Osmosis: Concentration and Potato Tissue

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Unit 4 Lab – Effects of Osmosis on Living Tissue
Assignment Total: 35 Points Course Weight: 6 Pre-Lab Preparation - Review the following resources to complete this assignment:
Textbook: Chapter 5, pg. 83-86 Mastering Biology / Study Area / Chapter 05 – The Working Cell / Student Home Key Concepts Video: Plasmolysis Video: Turgid Elodea Activity: Membrane Structure Activity: Diffusion Activity: Osmosis and Water Balance in Cells Bioflix: Membrane Transport Additional Resources Blast Animation: Diffusion Blast Animation: Passive Diffusion Across a Membrane TLM / Handouts: View the PowerPoint presentation titled ‘Identifying Variables’. Print out the Osmosis Lab Student Worksheet on pages 4-7 of this document and complete it as instructed throughout the lab.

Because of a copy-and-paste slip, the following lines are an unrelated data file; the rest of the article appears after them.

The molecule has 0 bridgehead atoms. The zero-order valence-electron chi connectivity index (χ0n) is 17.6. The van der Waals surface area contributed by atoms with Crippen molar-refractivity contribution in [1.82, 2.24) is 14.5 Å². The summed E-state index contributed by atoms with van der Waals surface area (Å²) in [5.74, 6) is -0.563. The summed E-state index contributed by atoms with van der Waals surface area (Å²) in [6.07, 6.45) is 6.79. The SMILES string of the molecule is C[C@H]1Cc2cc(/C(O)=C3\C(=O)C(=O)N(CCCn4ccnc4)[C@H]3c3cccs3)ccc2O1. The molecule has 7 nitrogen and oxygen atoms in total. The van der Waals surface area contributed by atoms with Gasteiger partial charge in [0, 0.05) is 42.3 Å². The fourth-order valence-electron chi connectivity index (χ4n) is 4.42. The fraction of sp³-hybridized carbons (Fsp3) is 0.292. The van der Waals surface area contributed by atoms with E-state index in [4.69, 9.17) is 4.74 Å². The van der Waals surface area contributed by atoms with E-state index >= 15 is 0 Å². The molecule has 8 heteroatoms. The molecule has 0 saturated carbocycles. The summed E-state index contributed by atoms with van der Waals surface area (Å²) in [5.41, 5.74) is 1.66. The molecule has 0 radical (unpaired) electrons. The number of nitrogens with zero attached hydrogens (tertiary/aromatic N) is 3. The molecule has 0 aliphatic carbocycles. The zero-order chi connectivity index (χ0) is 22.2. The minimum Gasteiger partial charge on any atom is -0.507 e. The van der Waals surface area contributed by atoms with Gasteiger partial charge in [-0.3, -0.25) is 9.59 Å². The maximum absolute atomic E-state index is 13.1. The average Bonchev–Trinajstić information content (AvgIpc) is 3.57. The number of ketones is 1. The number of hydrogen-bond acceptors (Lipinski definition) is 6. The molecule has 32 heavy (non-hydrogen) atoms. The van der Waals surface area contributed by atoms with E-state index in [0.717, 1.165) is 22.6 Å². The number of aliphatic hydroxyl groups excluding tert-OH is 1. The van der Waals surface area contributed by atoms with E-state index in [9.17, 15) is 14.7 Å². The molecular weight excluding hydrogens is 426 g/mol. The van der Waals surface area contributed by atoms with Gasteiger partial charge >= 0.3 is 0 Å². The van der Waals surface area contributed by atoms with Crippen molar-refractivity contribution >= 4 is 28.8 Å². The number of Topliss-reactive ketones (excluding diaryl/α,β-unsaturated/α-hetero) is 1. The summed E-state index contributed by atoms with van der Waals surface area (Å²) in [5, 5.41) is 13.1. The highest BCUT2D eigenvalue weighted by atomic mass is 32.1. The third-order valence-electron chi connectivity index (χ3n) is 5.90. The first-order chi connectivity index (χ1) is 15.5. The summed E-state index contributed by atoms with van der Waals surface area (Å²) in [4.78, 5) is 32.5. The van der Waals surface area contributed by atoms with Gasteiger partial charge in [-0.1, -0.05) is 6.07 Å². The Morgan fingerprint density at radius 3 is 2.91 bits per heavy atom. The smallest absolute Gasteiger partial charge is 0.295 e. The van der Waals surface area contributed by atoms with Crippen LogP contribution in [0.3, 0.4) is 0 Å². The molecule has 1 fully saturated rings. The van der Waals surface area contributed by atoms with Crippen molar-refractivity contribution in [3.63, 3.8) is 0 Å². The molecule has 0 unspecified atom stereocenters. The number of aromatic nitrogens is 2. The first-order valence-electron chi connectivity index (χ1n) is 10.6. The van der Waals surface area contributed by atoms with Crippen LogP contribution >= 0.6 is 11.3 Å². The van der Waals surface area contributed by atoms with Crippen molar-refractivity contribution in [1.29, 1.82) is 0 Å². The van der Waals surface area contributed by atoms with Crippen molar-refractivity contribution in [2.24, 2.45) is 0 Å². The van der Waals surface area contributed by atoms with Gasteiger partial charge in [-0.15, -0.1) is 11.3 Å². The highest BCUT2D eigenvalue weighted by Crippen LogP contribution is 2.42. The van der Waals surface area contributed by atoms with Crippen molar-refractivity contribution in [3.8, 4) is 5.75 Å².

Introduction:
Water, the major component of cytoplasm and extra-cellular fluids, can diffuse back and forth through membranes with little difficulty. This process is known as osmosis. The direction of motion is regulated by the relative concentrations of water and dissolved substances inside and outside the cell. Water will move from an area of high concentration of water molecules (low concentration of dissolved particles) to an area of low concentration of water molecules (high concentration of dissolved particles). It is difficult to observe osmosis at the cellular level since cells are very tiny and can only be seen with a microscope, so you are going to use sticks of potato tissue in solutions that have different concentrations of dissolved substances to observe the effects of osmosis on living tissue. There are three basic relative concentrations of solutions. An isotonic solution has a concentration of dissolved particles equal to that of cells or body tissues; no net water flow occurs. A hypertonic solution has a lower concentration of water (higher concentration of dissolved particles) than that of cells or body tissues; water flows out of the cell. A hypotonic solution has a higher concentration of

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